Thanks for helping to keep us all honest, Li. The real question about web3 with recent events with FTX is whether it's more like what Pets.com did for web1 ... or more like what Chernobyl did for nuclear power.

Going back to first principles questions, we still have to ask how valuable is it really to rid ourselves of trust third-party intermediaries. For thousands of years, business has been the business of relationships. To believe we can escape that is disruptive but also ripe for hubris.

I still have some gnawing skepticism about purely transactional business relationships for the future of humanity. "Invest in what you know", but also "who you know", right? And as SBF showed, there's still a lot of trust required behind our faith in trustless networks.

Is the future of business on the Internet really making Amazon.com more like Tor and the dark web? 14 years after Satoshi's white paper, and I don't feel enough time has been spent addressing this question.

Yes, better models of ownership on the Internet are definitely missing. But is that a universal paradigm change? Is that a business model for a handful of orgs? Or that just a feature for a limited subset of the Internet ... as P2P services such as Napster were?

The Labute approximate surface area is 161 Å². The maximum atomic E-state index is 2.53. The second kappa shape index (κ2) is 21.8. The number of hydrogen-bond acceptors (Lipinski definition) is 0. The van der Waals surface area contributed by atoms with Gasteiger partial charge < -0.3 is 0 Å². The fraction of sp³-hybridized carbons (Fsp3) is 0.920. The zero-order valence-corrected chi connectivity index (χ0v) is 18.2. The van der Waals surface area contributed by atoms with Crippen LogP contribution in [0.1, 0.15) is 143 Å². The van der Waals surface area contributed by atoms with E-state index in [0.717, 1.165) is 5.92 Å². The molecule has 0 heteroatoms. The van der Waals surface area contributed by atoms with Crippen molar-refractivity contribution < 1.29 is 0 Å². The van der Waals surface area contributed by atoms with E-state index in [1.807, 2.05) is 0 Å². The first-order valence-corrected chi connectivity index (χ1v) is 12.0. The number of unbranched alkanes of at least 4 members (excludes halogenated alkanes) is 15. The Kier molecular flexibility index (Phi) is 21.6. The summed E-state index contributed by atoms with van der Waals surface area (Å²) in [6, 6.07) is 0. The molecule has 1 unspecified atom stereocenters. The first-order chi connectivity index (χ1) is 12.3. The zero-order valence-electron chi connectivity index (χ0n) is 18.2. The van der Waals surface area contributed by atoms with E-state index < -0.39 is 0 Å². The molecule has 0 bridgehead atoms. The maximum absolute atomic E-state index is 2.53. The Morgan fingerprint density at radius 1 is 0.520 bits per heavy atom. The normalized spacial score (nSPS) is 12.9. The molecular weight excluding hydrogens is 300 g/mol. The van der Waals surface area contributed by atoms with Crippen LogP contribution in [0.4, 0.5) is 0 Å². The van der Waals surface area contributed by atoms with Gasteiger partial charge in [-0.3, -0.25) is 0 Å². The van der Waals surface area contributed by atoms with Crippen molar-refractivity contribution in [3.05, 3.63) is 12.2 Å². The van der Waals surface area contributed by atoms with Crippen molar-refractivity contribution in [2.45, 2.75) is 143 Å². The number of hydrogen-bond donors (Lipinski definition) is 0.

web3 is getting an overly bad rap now. The human impulses to scheme and profit from regulatory failures is innate, regardless of the arena. So it's a good time to be reflective, look inward, and remind ourselves of ther value we're building and expecting to come from all the damage around us.

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Why do you suppose that a16z's Future publication failed? It's because you can't lie your way into creating a product that people actually need. As a Venture capitalist it's your job to support projects that meet real world needs not sell projects that aren't going to be useful or belong to tokens that are temporary.

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Enjoyed this, thanks for writing.

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